"Ever let the fancy roam,
Pleasure never is at home...
Open wide the mind's cage-door,
She'll dart forth, and cloudward soar."
- John Keats
Most kids visit their grandparents by car. Not me. Mine lived on Puget Sound and to see them my mother, baby brother, and I (at age five, and on a return visit, at nine) rode the train for a week--from New Jersey to Seattle. We had a roomette to ourselves, but roamed the train under the watchful eyes of "porters," all of whom belonged to The Brotherhood of Sleeping Car Porters, the vanguard union for African-American labor.
No African-Americans lived in my town. None went to my school. As a child, I didn't notice, let alone understand, that blacks were effectively excluded from many Northern towns by gentlemen's agreements that barred them from owning or renting property. Sleeping car porters were the first African-Americans I ever spoke to. Of course, they were not then identified as "African-American," but as "Negroes."
By the time these men had served us breakfast of sliced oranges and blueberry pancakes in five states, daily made up our little room, and hovered helpfully from sea to shining sea, they were like fond uncles. The contrast between the prevailing racist stereotype and my personal experience of these kindly protectors could hardly have been starker.
A decade later, when I met blacks at college, my experience of the porters helped me bridge what might otherwise have felt like a chasm.
Travel breaks stereotypes. We get to see for ourselves, form our own impressions.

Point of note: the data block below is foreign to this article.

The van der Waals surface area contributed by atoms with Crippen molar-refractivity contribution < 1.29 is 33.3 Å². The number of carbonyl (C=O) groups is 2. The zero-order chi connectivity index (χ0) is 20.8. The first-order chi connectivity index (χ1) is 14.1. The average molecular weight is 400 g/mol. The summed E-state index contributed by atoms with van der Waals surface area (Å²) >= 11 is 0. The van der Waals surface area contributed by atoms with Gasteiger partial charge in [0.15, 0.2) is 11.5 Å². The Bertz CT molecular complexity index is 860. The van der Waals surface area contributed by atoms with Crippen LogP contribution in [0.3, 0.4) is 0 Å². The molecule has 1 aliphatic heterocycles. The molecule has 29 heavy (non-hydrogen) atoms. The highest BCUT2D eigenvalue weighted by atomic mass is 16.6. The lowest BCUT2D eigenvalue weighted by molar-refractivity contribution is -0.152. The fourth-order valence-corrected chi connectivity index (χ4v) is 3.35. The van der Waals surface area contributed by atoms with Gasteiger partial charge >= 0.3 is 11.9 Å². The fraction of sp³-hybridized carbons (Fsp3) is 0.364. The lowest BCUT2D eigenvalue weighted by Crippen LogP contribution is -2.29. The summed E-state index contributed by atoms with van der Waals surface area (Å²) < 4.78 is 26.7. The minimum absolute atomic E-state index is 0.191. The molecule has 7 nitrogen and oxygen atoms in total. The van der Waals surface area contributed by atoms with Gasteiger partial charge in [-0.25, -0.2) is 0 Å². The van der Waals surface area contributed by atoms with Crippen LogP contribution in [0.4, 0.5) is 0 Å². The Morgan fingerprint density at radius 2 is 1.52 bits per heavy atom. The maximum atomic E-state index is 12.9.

Like many who read Jack Kerouac's bible for trans-continental pilgrims--On the Road--I spent several summers exploring America in old cars fueled by 35 cent per gallon gasoline.
Why did I go? To devour my country. To swallow it whole. Like a gerbil exploring its cage, I was driven to give my confines a once over and probe the limits of the Americentric vision I'd been raised on. In Of Time and the River, Thomas Wolfe writes of someone who consumed not books, but libraries. That rang a bell. The generation that came of age as America took its place on the world stage was voracious for experience.
Shortly after chalking up my forty-eighth state, I sailed to France for a year of graduate study. Within days of landing, I took off for Germany on a rented scooter to see if it lay in ruins as depicted in wartime newsreels.
Not a stone seemed out of place in Munich, but on the outskirts of the city lay a mountain of rubble that was all that remained of the prewar site of the legendary Oktoberfest. And just down the road was the death camp of Dachau, which left me with a life-long question, one I plan to address in a subsequent blogpost: How could the Holocaust have happened?
In the late sixties, travel brought me another life-shaping revelation, this time in the Soviet Union. Celebrated as our ally against Hitler in World War II, the USSR was now regarded as a treacherous Cold War enemy. By this time my compulsion to explore whatever cage I found myself in had resulted in multiple forays through Western Europe and South America. But Russia, the Pacific countries, and Africa remained virgin territory.
My immediate goal was to find out if the USSR was indeed a workers' paradise, as some claimed, or a police state with an agenda of world conquest, as others insisted. An exchange with the Russian guide assigned to "mind" me, planted a question that would drive me for decades. After several days of fervent lectures on the unparalleled achievements of Soviet communism, I asked the guide how mental illness was treated in the USSR. I remember her answer verbatim: "There is no mental illness in the Soviet Union. Mental illness is a by-product of capitalism."